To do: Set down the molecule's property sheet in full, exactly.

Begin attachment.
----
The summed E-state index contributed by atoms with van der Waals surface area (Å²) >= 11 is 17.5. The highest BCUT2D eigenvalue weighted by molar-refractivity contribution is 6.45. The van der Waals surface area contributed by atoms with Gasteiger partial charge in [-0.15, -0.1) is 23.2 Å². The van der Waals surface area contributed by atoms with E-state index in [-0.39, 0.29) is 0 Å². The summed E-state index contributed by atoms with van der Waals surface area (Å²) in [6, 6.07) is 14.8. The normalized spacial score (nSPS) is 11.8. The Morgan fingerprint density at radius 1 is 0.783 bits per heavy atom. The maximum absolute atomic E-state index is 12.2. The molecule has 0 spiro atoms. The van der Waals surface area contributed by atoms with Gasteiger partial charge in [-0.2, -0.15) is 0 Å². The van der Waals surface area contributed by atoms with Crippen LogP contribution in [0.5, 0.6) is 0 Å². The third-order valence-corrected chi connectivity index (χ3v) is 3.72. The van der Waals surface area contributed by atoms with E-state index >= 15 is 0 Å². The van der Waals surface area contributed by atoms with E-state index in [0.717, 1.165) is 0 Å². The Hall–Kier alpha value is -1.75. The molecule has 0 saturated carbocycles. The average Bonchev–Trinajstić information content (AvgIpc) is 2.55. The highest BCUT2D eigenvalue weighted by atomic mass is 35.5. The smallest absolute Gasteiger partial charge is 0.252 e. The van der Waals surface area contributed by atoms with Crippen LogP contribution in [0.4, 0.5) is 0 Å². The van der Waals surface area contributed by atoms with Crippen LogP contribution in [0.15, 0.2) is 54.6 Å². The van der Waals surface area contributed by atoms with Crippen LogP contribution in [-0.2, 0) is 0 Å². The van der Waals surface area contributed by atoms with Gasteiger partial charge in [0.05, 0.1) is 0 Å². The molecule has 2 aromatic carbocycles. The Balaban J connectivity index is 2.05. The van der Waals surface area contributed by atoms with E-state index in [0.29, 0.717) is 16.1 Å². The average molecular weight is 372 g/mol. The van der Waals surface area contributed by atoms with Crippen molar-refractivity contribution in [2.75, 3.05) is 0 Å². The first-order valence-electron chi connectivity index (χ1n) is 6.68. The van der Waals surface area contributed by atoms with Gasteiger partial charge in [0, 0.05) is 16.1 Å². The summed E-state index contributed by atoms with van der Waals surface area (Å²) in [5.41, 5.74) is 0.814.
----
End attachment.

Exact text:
The summed E-state index contributed by atoms with van der Waals surface area (Å²) >= 11 is 17.5. The highest BCUT2D eigenvalue weighted by molar-refractivity contribution is 6.45. The van der Waals surface area contributed by atoms with Gasteiger partial charge in [-0.15, -0.1) is 23.2 Å². The van der Waals surface area contributed by atoms with E-state index in [-0.39, 0.29) is 0 Å². The summed E-state index contributed by atoms with van der Waals surface area (Å²) in [6, 6.07) is 14.8. The normalized spacial score (nSPS) is 11.8. The Morgan fingerprint density at radius 1 is 0.783 bits per heavy atom. The maximum absolute atomic E-state index is 12.2. The molecule has 0 spiro atoms. The van der Waals surface area contributed by atoms with Gasteiger partial charge in [-0.2, -0.15) is 0 Å². The van der Waals surface area contributed by atoms with Crippen LogP contribution in [0.5, 0.6) is 0 Å². The third-order valence-corrected chi connectivity index (χ3v) is 3.72. The van der Waals surface area contributed by atoms with E-state index >= 15 is 0 Å². The van der Waals surface area contributed by atoms with E-state index in [0.717, 1.165) is 0 Å². The Hall–Kier alpha value is -1.75. The molecule has 0 saturated carbocycles. The average Bonchev–Trinajstić information content (AvgIpc) is 2.55. The highest BCUT2D eigenvalue weighted by atomic mass is 35.5. The smallest absolute Gasteiger partial charge is 0.252 e. The van der Waals surface area contributed by atoms with Crippen LogP contribution in [0.4, 0.5) is 0 Å². The van der Waals surface area contributed by atoms with Crippen LogP contribution in [0.15, 0.2) is 54.6 Å². The van der Waals surface area contributed by atoms with Crippen LogP contribution in [-0.2, 0) is 0 Å². The van der Waals surface area contributed by atoms with Gasteiger partial charge in [0.05, 0.1) is 0 Å². The molecule has 2 aromatic carbocycles. The Balaban J connectivity index is 2.05. The van der Waals surface area contributed by atoms with E-state index in [0.29, 0.717) is 16.1 Å². The average molecular weight is 372 g/mol. The van der Waals surface area contributed by atoms with Crippen molar-refractivity contribution in [2.75, 3.05) is 0 Å². The first-order valence-electron chi connectivity index (χ1n) is 6.68. The van der Waals surface area contributed by atoms with Gasteiger partial charge in [0, 0.05) is 16.1 Å². The summed E-state index contributed by atoms with van der Waals surface area (Å²) in [5.41, 5.74) is 0.814.